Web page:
Yesterday, I listened to President-elect Obama’s nomination of Bill Richardson as Commerce Secretary. Since I was just listening and wasn’t watching what was going on, I was very focused on the words used by both men and what was behind them. First, I was struck by how casual the President-elect has become when talking with the media – something I like a lot. Second, I thought Richardson gave a relatively content-free acceptance – not a big deal since it was clearly Barack’s show. Third and, perhaps the words with the biggest impact for me, were those used by Richardson when he repeated his acceptance statement in Spanish. Yes, Spanish. My jaw literally dropped open.
Before the accusations of prejudice and racism fly, let me say that I think President-elect Obama’s choice of Bill Richardson as Commerce Secretary is a good one. There are few people around who have the combination of intelligence and broad experience that Richardson brings to the Cabinet. Having been a cabinet member before (Energy) as well as a governor, congressman and Ambassador to the UN is one seriously broad set of skills and, more importantly, a boatload of wisdom to have in the new White House.
My issue with Richardson’s use of Spanish has nothing to do with Richardson, the Cabinet role or his qualifications. It’s that while giving his statement in English and Spanish might seem politically correct, at its best it is simple pandering to the Latino community and, at its worst, it’s completely divisive. Not merging, but further separating the solely English-speaking community and solely Spanish-speaking community.
I can only hope that Richardson’s use of Spanish was aimed more at Latin American and Caribbean countries, sending a message about his support of an all-hemisphere-free-trade league, than it was at American citizens who only speak Spanish.
I think it would be great if every language on the planet were routinely spoken in the US, but there has to be one common language which, when used, is universally understood. We have a perfect example of what happens when this is not the case just north of the US border in Quebec where the division between French and English speakers has caused a huge rift and constant turmoil in the Canadian province.
A good friend of mine, a native of Quebec now a US citizen says of where he grew up –
- Half the people don’t talk to each other.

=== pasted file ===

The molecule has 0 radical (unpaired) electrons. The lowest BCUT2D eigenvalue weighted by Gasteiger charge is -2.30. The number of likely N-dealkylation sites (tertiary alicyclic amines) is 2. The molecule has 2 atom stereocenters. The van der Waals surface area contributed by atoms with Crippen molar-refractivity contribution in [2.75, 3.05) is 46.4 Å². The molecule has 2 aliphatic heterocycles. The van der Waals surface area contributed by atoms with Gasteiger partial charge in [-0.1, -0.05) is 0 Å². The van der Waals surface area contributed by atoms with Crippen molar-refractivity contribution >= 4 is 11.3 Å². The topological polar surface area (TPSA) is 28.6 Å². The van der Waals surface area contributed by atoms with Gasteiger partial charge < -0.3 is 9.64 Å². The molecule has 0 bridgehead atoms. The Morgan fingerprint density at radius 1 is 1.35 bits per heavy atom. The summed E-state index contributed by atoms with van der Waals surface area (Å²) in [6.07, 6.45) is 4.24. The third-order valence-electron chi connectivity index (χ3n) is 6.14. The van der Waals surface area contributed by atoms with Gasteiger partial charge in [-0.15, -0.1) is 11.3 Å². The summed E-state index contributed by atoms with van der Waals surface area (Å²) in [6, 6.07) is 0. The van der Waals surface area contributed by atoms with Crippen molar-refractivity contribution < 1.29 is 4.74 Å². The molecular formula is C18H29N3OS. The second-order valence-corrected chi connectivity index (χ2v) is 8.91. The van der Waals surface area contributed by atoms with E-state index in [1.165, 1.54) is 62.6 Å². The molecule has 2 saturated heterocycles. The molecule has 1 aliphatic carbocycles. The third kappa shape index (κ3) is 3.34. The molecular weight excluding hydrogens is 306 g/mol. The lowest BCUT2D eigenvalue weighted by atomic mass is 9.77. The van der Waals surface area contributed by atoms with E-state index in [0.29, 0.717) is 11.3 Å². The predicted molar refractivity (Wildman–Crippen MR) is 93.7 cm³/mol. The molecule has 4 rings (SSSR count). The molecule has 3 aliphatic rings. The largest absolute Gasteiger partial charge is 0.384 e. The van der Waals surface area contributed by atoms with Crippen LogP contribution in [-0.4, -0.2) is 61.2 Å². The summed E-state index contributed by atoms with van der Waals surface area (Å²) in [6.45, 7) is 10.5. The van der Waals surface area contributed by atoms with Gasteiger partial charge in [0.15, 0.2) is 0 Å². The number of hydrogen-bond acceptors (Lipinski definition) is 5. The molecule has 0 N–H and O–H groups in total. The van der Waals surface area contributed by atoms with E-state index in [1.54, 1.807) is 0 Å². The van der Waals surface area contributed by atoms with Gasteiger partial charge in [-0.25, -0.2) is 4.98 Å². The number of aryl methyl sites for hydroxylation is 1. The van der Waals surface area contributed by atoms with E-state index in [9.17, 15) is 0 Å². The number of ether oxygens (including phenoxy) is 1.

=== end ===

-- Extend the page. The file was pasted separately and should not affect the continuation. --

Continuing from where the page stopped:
- In practice, having two languages means institutionalizing a majority and minority, and in the long run the minority it is protecting gets disadvantaged.
- Successful societies have as much in common as possible, and language is one of the biggest barriers to sharing a culture.
No, the US does not have an official language. 30 states do have “official English” laws, though, that state, at a minimum, that government business and records shall be conducted and recorded solely in English, But these laws do not mean English only. Nor should they.
If we don’t have a single language for public communication and governance, where do we stop? Why stop at English and Spanish? How about Chinese, Thai and Russian? Won’t we be leaving those in this country who speak those languages exclusively out if we don’t set up some UN-style translation system where all communication, especially governmental and safety communication is broadcast in every language? What about the street sign that states “SLOW – deaf child playing?” We’re gonna need bigger signs for all the languages we need to cover.
Since this has turned into a rant, I’ll state again that I think it would be great if more, not fewer languages were spoken in the US. There are too few American citizens who only know English and that’s a shame. By not choosing a single, common language however, where English is the logical choice because it’s already spoken by the majority and it’s the most ubiquitous language in the world, we are setting ourselves up to live in a divided society. It’s simply a fallacy to think that adopting multiple languages will bring people together. It’s much more likely to split us apart.